This Week In 1991: October 13, 1991
First impressions are everything - and this week in 1991, the debut singles by three quite different acts arrived on the ARIA top 50. All three made a suitable splash - two especially so.
There was the first single by a new vocal harmony quartet who'd been discovered by Michael Bivins of New Edition and Bell Biv DeVoe, and would go on to be bigger than both those groups combined.
Then, there were the debuts singles by two group with frontmen that liked to get their shirts off. Both were instantly iconic pop tracks that would prove impossible to live up to.
And that's just the tip of the iceberg of the great pop music from this week in 1991. Indeed, it's weeks like this that make up for every time I have to write about Jimmy Barnes or recap yet another song by The Angels or feign interest in some dreadful novelty single.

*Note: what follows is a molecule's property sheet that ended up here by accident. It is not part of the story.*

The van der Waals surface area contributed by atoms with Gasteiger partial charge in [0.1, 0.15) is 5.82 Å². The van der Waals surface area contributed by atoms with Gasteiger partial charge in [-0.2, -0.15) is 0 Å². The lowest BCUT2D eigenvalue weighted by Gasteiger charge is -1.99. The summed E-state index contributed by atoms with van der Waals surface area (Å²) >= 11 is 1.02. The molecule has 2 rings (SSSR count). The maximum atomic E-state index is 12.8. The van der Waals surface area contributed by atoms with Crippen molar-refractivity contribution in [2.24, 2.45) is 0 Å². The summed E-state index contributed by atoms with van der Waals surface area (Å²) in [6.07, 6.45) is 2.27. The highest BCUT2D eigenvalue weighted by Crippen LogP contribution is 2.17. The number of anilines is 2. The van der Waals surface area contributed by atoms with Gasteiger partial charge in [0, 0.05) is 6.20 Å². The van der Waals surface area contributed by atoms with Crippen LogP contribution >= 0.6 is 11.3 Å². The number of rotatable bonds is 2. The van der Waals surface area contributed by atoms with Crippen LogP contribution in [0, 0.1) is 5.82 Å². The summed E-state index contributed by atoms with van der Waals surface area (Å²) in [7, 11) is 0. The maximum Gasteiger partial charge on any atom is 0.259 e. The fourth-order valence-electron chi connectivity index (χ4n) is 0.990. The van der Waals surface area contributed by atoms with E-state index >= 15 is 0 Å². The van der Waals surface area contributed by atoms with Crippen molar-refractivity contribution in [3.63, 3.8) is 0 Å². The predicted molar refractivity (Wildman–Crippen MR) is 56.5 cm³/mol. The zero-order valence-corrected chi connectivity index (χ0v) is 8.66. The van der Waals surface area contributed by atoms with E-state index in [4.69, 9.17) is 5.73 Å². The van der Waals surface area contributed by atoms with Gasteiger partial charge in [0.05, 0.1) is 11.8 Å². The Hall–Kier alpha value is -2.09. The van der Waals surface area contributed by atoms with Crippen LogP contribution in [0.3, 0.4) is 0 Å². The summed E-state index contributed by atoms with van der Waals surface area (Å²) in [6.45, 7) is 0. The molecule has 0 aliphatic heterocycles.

There was even a brand new number 1 after the 11-week reign of terror by "(Everything I Do) I Do It For You". Having patiently waited in the number 2 spot for four weeks, "Love... Thy Will Be Done" by Martika finally wrangled a single week as Australia's highest-selling single.
Off The Chart
Number 92 "I'm On Your Side" by Divinyls
Peak: number 92
Their last single, "Make Out Alright", had missed the top 100, so Divinyls went with the other track co-written by Tom Kelly and Billy Steinberg from their self-titled album. But "I'm On Your Side" was no "I Touch Myself".
Number 78 "Satisfied" by Kate Ceberano
Peak: number 71
If "Every Little Thing" had been a chart disappointment, then this follow-up was a disaster. Possibly not the best song to have gone with as second single, but "Satisfied" deserved better.
Single Of The Week
Peak: number 105
Australia may have welcomed dance music onto the top 50 in the previous few years, but locally produced club tracks had yet to make much of an impression. That continued to be the case with this homegrown single by S-Witch, who I presume were so named to avoid confusion (and legal issues) with the American R&B group Switch. Written by S-Witch's singer Alston Koch and Tambi Fernando (who'd penned a couple of songs for Pepsi & Shirlie), "It's A Shame" was a catchy enough piece of dance/pop that, despite missing the top 100, was still included on Hits 4U '92.
Peak: number 64